For baking/ kueh making: I highly encourage to weigh ingredients with a digital kitchen scale instead of using measuring cups as they are not very accurate especially when it comes to recipe that requires precision.GRAMS TO CUPS CONVERSION (UNSIFTED)
ROUX STARTER (TANG ZHONG):
- 15 gr bread flour
- 90 ml whole milk
- 120 ml whole milk
- 1 egg about 50 gr - lightly beaten
INGREDIENT TO ADD LAST TO THE DOUGH:
- 40 gr butter softened
- 1/2 tsp salt
- 2 Tbsp sugar see notes
- 1 egg beaten
- 1 tsp water
- Sesame seeds for sprinkling - optional
PREPARE CUSTARD FILLING (can be done the day before):
- Whisk egg, sugar, and salt in a bowl. Gradually add in milk as you are whisking. Sift in the flour and milk powder into the mixture and whisk again. There will be some lumps. Don't worry
- Put the saucepan over low heat. Add butter and continue to stir until butter started to melt and continue to cook until the custard thickened. Remove to let the custard cool down and it will thicken further. Let it cools down completely. Cover and refrigerate if not using on the same day
- When the custard is firm, you can roll them into 8 large balls for easier wrapping later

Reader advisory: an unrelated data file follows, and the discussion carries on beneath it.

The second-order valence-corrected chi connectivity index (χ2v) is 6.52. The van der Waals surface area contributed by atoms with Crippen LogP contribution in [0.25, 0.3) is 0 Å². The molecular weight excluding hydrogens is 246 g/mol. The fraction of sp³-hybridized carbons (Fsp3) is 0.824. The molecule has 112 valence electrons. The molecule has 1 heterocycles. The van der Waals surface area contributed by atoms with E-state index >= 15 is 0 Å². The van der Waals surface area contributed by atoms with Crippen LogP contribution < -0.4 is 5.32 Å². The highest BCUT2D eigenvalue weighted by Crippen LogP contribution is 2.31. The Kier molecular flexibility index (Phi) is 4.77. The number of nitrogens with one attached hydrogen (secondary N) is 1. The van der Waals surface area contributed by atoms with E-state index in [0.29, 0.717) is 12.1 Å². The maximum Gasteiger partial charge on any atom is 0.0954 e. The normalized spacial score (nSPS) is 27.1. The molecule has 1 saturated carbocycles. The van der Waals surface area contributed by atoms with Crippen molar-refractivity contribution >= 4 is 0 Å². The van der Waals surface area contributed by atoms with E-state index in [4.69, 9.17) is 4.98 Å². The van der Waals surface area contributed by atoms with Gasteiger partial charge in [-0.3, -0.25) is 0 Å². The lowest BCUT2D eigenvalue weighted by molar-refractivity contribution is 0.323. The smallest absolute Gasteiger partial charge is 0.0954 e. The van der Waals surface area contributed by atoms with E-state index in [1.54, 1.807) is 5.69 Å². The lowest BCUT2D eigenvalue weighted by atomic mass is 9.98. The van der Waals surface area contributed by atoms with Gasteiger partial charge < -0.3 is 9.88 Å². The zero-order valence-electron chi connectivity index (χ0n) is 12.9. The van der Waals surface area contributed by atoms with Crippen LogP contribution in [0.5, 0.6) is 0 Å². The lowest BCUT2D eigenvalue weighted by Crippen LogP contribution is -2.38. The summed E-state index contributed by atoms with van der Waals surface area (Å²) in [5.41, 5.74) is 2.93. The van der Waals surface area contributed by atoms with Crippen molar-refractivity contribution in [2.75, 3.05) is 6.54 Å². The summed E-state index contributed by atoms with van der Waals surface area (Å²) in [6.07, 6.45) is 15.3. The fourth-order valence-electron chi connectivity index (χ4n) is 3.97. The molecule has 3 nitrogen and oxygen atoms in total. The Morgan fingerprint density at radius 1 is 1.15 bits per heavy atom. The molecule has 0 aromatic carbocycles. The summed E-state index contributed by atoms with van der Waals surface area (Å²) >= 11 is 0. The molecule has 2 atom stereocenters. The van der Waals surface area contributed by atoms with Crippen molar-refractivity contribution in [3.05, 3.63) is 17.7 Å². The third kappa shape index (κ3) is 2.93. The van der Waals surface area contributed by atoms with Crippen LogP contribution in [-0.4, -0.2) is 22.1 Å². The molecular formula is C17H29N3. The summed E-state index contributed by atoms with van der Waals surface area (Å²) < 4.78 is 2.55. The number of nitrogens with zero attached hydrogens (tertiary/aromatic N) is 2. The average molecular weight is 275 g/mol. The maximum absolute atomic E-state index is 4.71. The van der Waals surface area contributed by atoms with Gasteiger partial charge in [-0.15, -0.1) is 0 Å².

PREPARE TANG ZHONG:
- Place milk and the bread flour in a small saucepan. Whisk until there is no more lumps. Cook this mixture over medium heat until it is thickened, about 5 minutes or less. Remove from the heat and let it cool down completely
MAKE THE DOUGH:
- Mix all the dry ingredients together in a mixing bowl. Make a well in the center and pour in the wet ingredients and the tang zhong you made earlier. Use a dough hook attachment to knead the dough until all the crumbly dough starts to come together into one mass, it may take about 2-3 minutes for this to happen. Don't be tempeted to add any liquid. You may need to stop halfway and scrap the dough off the hook and the sides of the bowl and knead again several times
- Once it comes into a dough, stop the machine. The dough will not be smooth, don't worry.Cover the dough and let it rest for 20 minutes. This is an important rest that bakers refer to as an autolyse (though in our case it's a short one. Read my post above for detail)